Victory: REI is phasing out toxic PFAS from its products

Other outdoor retailers should follow REI’s lead and take action to eliminate these harmful chemicals.

Kong Lor | Used by permission
Katie Craig and Rep. Pricey Harrison release PFAS in outdoor gear scorecard at REI in Cary, NC.
Matt Casale

Former Director, Environment Campaigns, PIRG

Major outdoor retailer REI has committed to phasing out toxic PFAS chemicals from its gear by 2026. This action makes REI a leader in the outdoor industry and will help eliminate the health-threatening chemicals.

PIRG is making progress to tackle per- and polyfluoroalkyl substances, or PFAS, and protect our health from these toxic “forever chemicals,” and we couldn’t have done it without your support.

How we helped spur REI to take action on toxic PFAS

In the fall, PIRG helped deliver 130,000 signatures from citizen advocates like you to REI, urging the company to commit to action on toxic PFAS “forever chemicals.” And after hearing from the public and its customers, REI is ready to make its products better for our health and our environment.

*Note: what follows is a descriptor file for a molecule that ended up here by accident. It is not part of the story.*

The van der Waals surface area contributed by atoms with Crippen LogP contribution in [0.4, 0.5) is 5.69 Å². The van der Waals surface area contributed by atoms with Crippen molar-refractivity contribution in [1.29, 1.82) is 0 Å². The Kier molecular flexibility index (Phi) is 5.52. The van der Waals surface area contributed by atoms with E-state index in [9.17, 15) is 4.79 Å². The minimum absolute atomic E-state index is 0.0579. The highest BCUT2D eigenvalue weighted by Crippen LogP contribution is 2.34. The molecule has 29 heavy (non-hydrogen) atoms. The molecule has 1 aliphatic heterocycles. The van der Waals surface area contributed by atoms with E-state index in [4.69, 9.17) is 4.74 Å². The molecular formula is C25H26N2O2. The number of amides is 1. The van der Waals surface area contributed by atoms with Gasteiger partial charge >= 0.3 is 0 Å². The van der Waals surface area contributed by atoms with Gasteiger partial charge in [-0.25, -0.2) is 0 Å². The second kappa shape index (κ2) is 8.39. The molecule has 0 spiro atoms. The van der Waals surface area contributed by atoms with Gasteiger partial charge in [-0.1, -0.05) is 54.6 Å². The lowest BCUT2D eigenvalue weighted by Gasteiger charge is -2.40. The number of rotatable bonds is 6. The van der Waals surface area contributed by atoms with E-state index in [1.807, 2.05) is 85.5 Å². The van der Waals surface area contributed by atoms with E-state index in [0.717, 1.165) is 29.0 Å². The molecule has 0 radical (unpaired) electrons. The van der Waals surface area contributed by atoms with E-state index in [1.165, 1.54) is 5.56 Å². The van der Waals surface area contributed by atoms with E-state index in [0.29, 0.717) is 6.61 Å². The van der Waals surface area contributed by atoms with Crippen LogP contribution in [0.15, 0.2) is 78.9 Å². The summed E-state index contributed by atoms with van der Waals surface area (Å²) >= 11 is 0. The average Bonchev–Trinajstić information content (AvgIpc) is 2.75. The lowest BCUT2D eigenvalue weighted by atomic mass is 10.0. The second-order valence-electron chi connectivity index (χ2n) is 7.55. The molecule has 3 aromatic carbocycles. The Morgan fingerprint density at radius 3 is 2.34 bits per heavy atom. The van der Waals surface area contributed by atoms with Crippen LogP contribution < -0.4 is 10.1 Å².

By 2024, REI will require its suppliers to eliminate all PFAS from the pots, pans, shoes, bags, packs and similar gear sold by the retail chain. Suppliers of heavy-duty apparel like raincoats will have until 2026 to make those products PFAS-free.

PFAS are man-made and made to last — meaning that when they inevitably seep out into the environment, they stay there, accumulating both in volume and in the level of danger they pose to our health.

Scientists estimate that 98% of Americans have PFAS in their blood. PFAS exposure has been linked to serious health effects including liver damage, developmental issues, immune suppression and cancer.

PFAS chemicals have no place in our clothing

That’s why PIRG has called on outdoor retailers, including REI, to eliminate PFAS from their products. The “Going Out of Fashion” report by our research partners at U.S. PIRG Education Fund graded clothing companies for their commitments (or lack thereof) to reduce PFAS chemicals, and found that the majority of apparel companies have weak commitments.

Outdoor clothing and gear brands in particular are branding themselves as eco-conscious, yet many have taken little or no action on getting PFAS out of their products. Because PFAS sticks around forever in our environment and our bodies, other companies that have yet to take action should follow REI’s lead.

In addition to calling on outdoor retailers to lead the industry to become PFAS-free, we’re calling on state officials and federal leaders to ban toxic PFAS. Our network has already won policies in California, Maryland and Colorado limiting PFAS.

With this latest win for our health, we’ll keep up the momentum to push for change and eliminate more toxic threats.


Matt Casale

Former Director, Environment Campaigns, PIRG

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